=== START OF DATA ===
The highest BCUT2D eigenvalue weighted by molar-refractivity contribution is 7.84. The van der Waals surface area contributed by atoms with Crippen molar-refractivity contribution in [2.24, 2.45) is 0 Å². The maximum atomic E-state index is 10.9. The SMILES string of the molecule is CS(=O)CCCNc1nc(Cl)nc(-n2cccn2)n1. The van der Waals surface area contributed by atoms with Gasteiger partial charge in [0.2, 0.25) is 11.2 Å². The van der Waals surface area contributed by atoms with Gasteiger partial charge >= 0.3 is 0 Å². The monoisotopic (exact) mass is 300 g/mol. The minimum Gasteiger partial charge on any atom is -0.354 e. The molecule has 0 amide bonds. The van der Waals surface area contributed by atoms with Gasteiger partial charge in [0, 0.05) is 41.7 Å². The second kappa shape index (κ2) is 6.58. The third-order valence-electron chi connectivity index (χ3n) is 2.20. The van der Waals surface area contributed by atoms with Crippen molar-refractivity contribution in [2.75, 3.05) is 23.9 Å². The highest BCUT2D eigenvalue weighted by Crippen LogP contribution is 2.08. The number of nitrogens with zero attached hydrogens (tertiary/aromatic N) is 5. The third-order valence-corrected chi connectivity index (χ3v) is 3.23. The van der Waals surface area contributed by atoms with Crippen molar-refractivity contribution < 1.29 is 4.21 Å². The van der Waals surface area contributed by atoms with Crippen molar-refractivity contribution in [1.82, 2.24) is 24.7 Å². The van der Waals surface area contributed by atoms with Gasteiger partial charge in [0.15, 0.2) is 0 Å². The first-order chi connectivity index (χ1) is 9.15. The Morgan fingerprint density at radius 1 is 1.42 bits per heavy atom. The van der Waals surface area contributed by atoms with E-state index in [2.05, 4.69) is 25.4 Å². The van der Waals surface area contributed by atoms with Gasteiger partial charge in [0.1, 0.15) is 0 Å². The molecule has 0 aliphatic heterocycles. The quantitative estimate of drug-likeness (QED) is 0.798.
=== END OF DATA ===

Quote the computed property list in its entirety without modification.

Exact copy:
The highest BCUT2D eigenvalue weighted by molar-refractivity contribution is 7.84. The van der Waals surface area contributed by atoms with Crippen molar-refractivity contribution in [2.24, 2.45) is 0 Å². The maximum atomic E-state index is 10.9. The SMILES string of the molecule is CS(=O)CCCNc1nc(Cl)nc(-n2cccn2)n1. The van der Waals surface area contributed by atoms with Gasteiger partial charge in [0.2, 0.25) is 11.2 Å². The van der Waals surface area contributed by atoms with Gasteiger partial charge >= 0.3 is 0 Å². The monoisotopic (exact) mass is 300 g/mol. The minimum Gasteiger partial charge on any atom is -0.354 e. The molecule has 0 amide bonds. The van der Waals surface area contributed by atoms with Gasteiger partial charge in [0, 0.05) is 41.7 Å². The second kappa shape index (κ2) is 6.58. The third-order valence-electron chi connectivity index (χ3n) is 2.20. The van der Waals surface area contributed by atoms with Crippen molar-refractivity contribution in [2.75, 3.05) is 23.9 Å². The highest BCUT2D eigenvalue weighted by Crippen LogP contribution is 2.08. The number of nitrogens with zero attached hydrogens (tertiary/aromatic N) is 5. The third-order valence-corrected chi connectivity index (χ3v) is 3.23. The van der Waals surface area contributed by atoms with Crippen molar-refractivity contribution < 1.29 is 4.21 Å². The van der Waals surface area contributed by atoms with Crippen molar-refractivity contribution in [1.82, 2.24) is 24.7 Å². The van der Waals surface area contributed by atoms with Gasteiger partial charge in [0.15, 0.2) is 0 Å². The first-order chi connectivity index (χ1) is 9.15. The Morgan fingerprint density at radius 1 is 1.42 bits per heavy atom. The van der Waals surface area contributed by atoms with E-state index in [2.05, 4.69) is 25.4 Å². The van der Waals surface area contributed by atoms with Gasteiger partial charge in [0.1, 0.15) is 0 Å². The molecule has 0 aliphatic heterocycles. The quantitative estimate of drug-likeness (QED) is 0.798.